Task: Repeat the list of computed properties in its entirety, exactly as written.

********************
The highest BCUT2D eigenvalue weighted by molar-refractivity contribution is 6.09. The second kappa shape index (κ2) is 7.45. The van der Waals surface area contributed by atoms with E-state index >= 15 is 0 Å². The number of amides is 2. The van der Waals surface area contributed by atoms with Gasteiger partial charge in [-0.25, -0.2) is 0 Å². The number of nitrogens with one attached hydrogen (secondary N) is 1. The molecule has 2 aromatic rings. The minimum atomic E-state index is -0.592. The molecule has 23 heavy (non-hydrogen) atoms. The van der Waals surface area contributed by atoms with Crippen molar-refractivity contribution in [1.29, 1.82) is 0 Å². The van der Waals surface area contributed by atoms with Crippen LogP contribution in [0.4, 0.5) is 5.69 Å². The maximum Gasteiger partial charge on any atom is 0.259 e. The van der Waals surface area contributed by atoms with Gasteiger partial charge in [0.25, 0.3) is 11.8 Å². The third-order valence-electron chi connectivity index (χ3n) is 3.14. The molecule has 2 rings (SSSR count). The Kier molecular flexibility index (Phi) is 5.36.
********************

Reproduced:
The highest BCUT2D eigenvalue weighted by molar-refractivity contribution is 6.09. The second kappa shape index (κ2) is 7.45. The van der Waals surface area contributed by atoms with E-state index >= 15 is 0 Å². The number of amides is 2. The van der Waals surface area contributed by atoms with Gasteiger partial charge in [-0.25, -0.2) is 0 Å². The number of nitrogens with one attached hydrogen (secondary N) is 1. The molecule has 2 aromatic rings. The minimum atomic E-state index is -0.592. The molecule has 23 heavy (non-hydrogen) atoms. The van der Waals surface area contributed by atoms with Crippen molar-refractivity contribution in [1.29, 1.82) is 0 Å². The van der Waals surface area contributed by atoms with Crippen LogP contribution in [0.4, 0.5) is 5.69 Å². The maximum Gasteiger partial charge on any atom is 0.259 e. The van der Waals surface area contributed by atoms with Gasteiger partial charge in [0.25, 0.3) is 11.8 Å². The third-order valence-electron chi connectivity index (χ3n) is 3.14. The molecule has 2 rings (SSSR count). The Kier molecular flexibility index (Phi) is 5.36.